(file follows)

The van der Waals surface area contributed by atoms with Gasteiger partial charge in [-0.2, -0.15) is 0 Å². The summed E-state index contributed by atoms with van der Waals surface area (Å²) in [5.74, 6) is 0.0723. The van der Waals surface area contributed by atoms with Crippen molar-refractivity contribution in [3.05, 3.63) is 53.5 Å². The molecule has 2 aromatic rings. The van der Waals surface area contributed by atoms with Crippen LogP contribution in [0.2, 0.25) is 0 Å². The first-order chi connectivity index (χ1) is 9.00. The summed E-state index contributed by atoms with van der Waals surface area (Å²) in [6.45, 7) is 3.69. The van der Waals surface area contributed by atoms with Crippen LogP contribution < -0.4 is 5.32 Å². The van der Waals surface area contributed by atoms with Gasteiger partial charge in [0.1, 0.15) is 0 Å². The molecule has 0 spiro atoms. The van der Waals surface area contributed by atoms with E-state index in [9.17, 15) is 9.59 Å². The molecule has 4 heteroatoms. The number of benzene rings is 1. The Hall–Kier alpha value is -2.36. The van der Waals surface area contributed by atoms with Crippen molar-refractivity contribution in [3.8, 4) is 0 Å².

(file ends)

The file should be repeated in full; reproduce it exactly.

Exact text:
The van der Waals surface area contributed by atoms with Gasteiger partial charge in [-0.2, -0.15) is 0 Å². The summed E-state index contributed by atoms with van der Waals surface area (Å²) in [5.74, 6) is 0.0723. The van der Waals surface area contributed by atoms with Crippen molar-refractivity contribution in [3.05, 3.63) is 53.5 Å². The molecule has 2 aromatic rings. The van der Waals surface area contributed by atoms with Crippen LogP contribution in [0.2, 0.25) is 0 Å². The first-order chi connectivity index (χ1) is 9.00. The summed E-state index contributed by atoms with van der Waals surface area (Å²) in [6.45, 7) is 3.69. The van der Waals surface area contributed by atoms with Crippen LogP contribution < -0.4 is 5.32 Å². The van der Waals surface area contributed by atoms with Gasteiger partial charge in [0.1, 0.15) is 0 Å². The molecule has 0 spiro atoms. The van der Waals surface area contributed by atoms with E-state index in [9.17, 15) is 9.59 Å². The molecule has 4 heteroatoms. The number of benzene rings is 1. The Hall–Kier alpha value is -2.36. The van der Waals surface area contributed by atoms with Crippen molar-refractivity contribution in [3.8, 4) is 0 Å².